Since 1966, the Supreme Court has had to reinterpret Miranda law. Miranda law first was developed in a 1966 case – Arizona v. Miranda – in which the Supreme Court ruled that when a suspect is interrogated in custody, the police must read him his rights. And if he invokes his rights, the police must respect his wishes and halt questioning until either he has an attorney present, or until he decides on his own to speak to police.
Because human beings are human beings, what seems like a simple rule in a law book, is often difficult to put into practice. That’s because sometimes people will invoke their rights – “I want a lawyer!” – but before the lawyer gets there, will start talking again. What do we do with their statements? Or sometimes people will not understand the rights because they have low IQ or don’t speak English. And so on.
Over the years, the Supreme Court has developed more specific rules to handle different aspects of Miranda. For instance, if someone says something out of the blue and not in response to police questioning, it is regarded as a “spontaneous utterance” and therefore is admissible in court.
The most recent question before the court in Berghuis v. Thompkins involved a suspect who was questioned for three hours by police in 2001 about a shooting that had occurred in 2000. That 2000 shooting had led to the death of a boy. Police were convinced they had the right suspect, a man named Thompkins.
Because he was being questioned in custody, they read him his rights: 1) the right to remain silent 2) anything you say can and will be used against you in a court of law 3) the right to an attorney 4) if you can’t afford one, one will be appointed for you by a court.
Unfortunately for Mr. Thompkins, he never said whether he wanted to take advantage of these rights. Instead, he stayed mostly silent for three hours while police questioned him. He gave single word responses from time to time.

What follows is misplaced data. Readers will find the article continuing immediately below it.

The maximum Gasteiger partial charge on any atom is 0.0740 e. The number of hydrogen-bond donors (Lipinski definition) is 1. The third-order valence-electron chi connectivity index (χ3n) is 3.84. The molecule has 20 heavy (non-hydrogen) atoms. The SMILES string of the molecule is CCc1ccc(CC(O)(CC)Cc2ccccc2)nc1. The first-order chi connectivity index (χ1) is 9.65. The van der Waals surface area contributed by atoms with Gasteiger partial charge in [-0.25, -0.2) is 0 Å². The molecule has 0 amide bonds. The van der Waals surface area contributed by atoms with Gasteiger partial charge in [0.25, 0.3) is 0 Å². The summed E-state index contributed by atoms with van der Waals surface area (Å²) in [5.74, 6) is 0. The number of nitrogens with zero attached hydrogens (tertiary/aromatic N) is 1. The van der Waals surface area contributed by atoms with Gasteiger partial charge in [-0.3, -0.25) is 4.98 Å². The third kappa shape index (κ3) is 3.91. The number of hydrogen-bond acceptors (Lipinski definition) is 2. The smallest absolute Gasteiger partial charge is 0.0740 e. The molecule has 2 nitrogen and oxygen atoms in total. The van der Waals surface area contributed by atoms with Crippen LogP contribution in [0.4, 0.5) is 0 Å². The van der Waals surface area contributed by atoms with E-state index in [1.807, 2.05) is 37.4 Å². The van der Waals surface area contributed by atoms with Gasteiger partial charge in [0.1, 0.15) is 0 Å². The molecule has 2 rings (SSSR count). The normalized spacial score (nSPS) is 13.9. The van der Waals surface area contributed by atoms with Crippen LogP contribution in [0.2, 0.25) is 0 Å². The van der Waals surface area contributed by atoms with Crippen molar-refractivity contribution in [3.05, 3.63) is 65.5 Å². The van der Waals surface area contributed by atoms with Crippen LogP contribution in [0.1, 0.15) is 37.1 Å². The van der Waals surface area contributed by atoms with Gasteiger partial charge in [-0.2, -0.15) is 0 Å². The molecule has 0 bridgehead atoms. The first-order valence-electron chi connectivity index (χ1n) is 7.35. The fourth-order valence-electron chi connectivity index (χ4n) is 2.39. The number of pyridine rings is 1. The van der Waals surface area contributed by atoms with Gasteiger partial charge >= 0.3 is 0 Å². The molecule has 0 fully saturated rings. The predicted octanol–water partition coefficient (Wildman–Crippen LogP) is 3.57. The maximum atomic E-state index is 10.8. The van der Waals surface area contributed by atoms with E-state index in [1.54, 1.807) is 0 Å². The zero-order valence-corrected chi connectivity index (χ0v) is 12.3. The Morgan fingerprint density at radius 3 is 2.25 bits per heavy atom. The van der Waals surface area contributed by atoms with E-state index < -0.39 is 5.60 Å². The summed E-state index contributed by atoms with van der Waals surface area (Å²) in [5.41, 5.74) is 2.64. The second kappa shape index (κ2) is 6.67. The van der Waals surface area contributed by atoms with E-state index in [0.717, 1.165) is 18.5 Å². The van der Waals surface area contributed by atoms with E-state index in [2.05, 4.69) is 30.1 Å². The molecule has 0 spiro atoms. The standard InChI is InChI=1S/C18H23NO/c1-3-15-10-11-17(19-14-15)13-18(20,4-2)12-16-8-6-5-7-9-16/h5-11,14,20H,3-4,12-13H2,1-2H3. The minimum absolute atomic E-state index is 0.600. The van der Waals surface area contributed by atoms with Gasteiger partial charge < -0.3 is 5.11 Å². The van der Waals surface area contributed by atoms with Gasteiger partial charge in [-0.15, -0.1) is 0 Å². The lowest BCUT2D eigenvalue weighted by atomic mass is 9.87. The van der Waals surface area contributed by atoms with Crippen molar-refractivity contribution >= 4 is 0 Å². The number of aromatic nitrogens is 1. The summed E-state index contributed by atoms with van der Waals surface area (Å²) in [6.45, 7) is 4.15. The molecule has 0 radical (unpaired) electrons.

At the very end of the questioning, police asked him whether he believed in God and, if so, whether he wanted God to forgive him for what he had done to that boy. Mr. Thompkins said “Yes.” That one word counted as a confession, and was introduced against him at his trial.
He was convicted. On appeal, the Sixth Circuit Court of Appeals ruled that by his silence. Mr. Thompkins had taken advantage of his Miranda Rights, and that the police questioning was not permissible. The Sixth Circuit ruled that the confession should be suppressed or barred from admission at court.
Today – June 1, 2010 – the Supreme Court ruled on the matter, and in doing so narrowed the scope of Miranda. The Supreme Court ruled that a suspect’s invocation of his rights must be clear and unambiguous. For instance, the suspect must say, “yes, I’d like an attorney” or “I’d like to remain quiet.” If a suspect does that, then police must stop questioning.
But if the suspect is not clear about his refusal to submit to questioning, then the suspect’s statements may later be used against him because they will not be barred by Miranda.